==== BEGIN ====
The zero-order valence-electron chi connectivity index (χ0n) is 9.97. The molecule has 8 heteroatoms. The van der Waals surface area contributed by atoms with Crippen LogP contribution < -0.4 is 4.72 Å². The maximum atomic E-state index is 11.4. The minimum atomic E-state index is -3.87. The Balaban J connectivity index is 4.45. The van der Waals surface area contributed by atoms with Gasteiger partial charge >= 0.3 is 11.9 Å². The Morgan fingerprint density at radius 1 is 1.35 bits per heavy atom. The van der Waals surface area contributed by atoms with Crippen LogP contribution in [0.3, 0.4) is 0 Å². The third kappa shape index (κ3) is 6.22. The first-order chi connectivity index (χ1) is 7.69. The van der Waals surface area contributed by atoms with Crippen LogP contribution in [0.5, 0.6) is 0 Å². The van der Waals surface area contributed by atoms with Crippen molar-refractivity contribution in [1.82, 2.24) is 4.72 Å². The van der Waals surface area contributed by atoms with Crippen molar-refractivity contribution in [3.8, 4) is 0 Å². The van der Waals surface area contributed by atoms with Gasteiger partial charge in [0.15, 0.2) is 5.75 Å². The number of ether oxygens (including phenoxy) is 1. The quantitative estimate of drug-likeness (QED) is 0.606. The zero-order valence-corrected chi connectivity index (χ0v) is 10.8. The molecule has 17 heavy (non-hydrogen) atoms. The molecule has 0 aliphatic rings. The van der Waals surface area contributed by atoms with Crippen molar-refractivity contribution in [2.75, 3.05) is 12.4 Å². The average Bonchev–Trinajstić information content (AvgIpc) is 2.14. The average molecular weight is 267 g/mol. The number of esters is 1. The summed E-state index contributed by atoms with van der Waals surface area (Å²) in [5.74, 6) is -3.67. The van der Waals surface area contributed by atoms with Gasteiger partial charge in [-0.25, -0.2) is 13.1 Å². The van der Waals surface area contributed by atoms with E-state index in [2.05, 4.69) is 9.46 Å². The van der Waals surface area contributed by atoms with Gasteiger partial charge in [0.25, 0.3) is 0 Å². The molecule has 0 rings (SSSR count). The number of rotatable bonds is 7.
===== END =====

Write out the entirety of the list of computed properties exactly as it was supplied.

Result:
The zero-order valence-electron chi connectivity index (χ0n) is 9.97. The molecule has 8 heteroatoms. The van der Waals surface area contributed by atoms with Crippen LogP contribution < -0.4 is 4.72 Å². The maximum atomic E-state index is 11.4. The minimum atomic E-state index is -3.87. The Balaban J connectivity index is 4.45. The van der Waals surface area contributed by atoms with Gasteiger partial charge >= 0.3 is 11.9 Å². The Morgan fingerprint density at radius 1 is 1.35 bits per heavy atom. The van der Waals surface area contributed by atoms with Crippen LogP contribution in [0.3, 0.4) is 0 Å². The third kappa shape index (κ3) is 6.22. The first-order chi connectivity index (χ1) is 7.69. The van der Waals surface area contributed by atoms with Crippen LogP contribution in [0.5, 0.6) is 0 Å². The van der Waals surface area contributed by atoms with Crippen molar-refractivity contribution in [1.82, 2.24) is 4.72 Å². The van der Waals surface area contributed by atoms with Crippen molar-refractivity contribution in [3.8, 4) is 0 Å². The van der Waals surface area contributed by atoms with Gasteiger partial charge in [0.15, 0.2) is 5.75 Å². The number of ether oxygens (including phenoxy) is 1. The quantitative estimate of drug-likeness (QED) is 0.606. The zero-order valence-corrected chi connectivity index (χ0v) is 10.8. The molecule has 17 heavy (non-hydrogen) atoms. The molecule has 0 aliphatic rings. The van der Waals surface area contributed by atoms with Crippen molar-refractivity contribution in [2.75, 3.05) is 12.4 Å². The average Bonchev–Trinajstić information content (AvgIpc) is 2.14. The average molecular weight is 267 g/mol. The number of esters is 1. The summed E-state index contributed by atoms with van der Waals surface area (Å²) in [5.74, 6) is -3.67. The van der Waals surface area contributed by atoms with Gasteiger partial charge in [-0.25, -0.2) is 13.1 Å². The van der Waals surface area contributed by atoms with E-state index in [2.05, 4.69) is 9.46 Å². The van der Waals surface area contributed by atoms with Gasteiger partial charge in [0.25, 0.3) is 0 Å². The molecule has 0 rings (SSSR count). The number of rotatable bonds is 7.